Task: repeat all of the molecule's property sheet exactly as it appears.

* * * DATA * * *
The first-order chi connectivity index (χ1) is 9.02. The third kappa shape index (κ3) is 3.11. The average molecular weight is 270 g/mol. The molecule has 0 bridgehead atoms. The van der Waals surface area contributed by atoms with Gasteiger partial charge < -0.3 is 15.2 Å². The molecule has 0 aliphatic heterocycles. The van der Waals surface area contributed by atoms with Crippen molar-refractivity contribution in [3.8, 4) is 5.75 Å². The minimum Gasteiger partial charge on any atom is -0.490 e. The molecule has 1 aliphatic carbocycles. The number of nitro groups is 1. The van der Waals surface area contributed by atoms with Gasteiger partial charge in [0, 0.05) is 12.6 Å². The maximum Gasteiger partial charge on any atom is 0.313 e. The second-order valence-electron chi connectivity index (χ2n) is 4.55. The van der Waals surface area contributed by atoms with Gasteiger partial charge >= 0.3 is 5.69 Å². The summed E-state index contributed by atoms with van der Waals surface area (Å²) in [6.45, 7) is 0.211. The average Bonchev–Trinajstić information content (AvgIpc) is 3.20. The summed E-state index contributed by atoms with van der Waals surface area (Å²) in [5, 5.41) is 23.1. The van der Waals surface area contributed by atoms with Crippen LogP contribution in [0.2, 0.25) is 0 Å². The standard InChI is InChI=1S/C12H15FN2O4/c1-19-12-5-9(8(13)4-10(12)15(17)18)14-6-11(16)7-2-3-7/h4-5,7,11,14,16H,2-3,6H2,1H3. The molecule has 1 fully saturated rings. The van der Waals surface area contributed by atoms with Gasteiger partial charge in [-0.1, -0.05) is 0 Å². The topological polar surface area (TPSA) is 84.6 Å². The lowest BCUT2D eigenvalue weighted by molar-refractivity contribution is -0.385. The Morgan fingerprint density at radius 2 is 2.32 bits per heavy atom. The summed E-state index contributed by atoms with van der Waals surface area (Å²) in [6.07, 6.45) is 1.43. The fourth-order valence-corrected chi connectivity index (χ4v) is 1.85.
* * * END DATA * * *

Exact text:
The first-order chi connectivity index (χ1) is 9.02. The third kappa shape index (κ3) is 3.11. The average molecular weight is 270 g/mol. The molecule has 0 bridgehead atoms. The van der Waals surface area contributed by atoms with Gasteiger partial charge < -0.3 is 15.2 Å². The molecule has 0 aliphatic heterocycles. The van der Waals surface area contributed by atoms with Crippen molar-refractivity contribution in [3.8, 4) is 5.75 Å². The minimum Gasteiger partial charge on any atom is -0.490 e. The molecule has 1 aliphatic carbocycles. The number of nitro groups is 1. The van der Waals surface area contributed by atoms with Gasteiger partial charge in [0, 0.05) is 12.6 Å². The maximum Gasteiger partial charge on any atom is 0.313 e. The second-order valence-electron chi connectivity index (χ2n) is 4.55. The van der Waals surface area contributed by atoms with Gasteiger partial charge >= 0.3 is 5.69 Å². The summed E-state index contributed by atoms with van der Waals surface area (Å²) in [6.45, 7) is 0.211. The average Bonchev–Trinajstić information content (AvgIpc) is 3.20. The summed E-state index contributed by atoms with van der Waals surface area (Å²) in [5, 5.41) is 23.1. The van der Waals surface area contributed by atoms with Crippen LogP contribution in [0.2, 0.25) is 0 Å². The standard InChI is InChI=1S/C12H15FN2O4/c1-19-12-5-9(8(13)4-10(12)15(17)18)14-6-11(16)7-2-3-7/h4-5,7,11,14,16H,2-3,6H2,1H3. The molecule has 1 fully saturated rings. The van der Waals surface area contributed by atoms with Gasteiger partial charge in [-0.1, -0.05) is 0 Å². The topological polar surface area (TPSA) is 84.6 Å². The lowest BCUT2D eigenvalue weighted by molar-refractivity contribution is -0.385. The Morgan fingerprint density at radius 2 is 2.32 bits per heavy atom. The summed E-state index contributed by atoms with van der Waals surface area (Å²) in [6.07, 6.45) is 1.43. The fourth-order valence-corrected chi connectivity index (χ4v) is 1.85.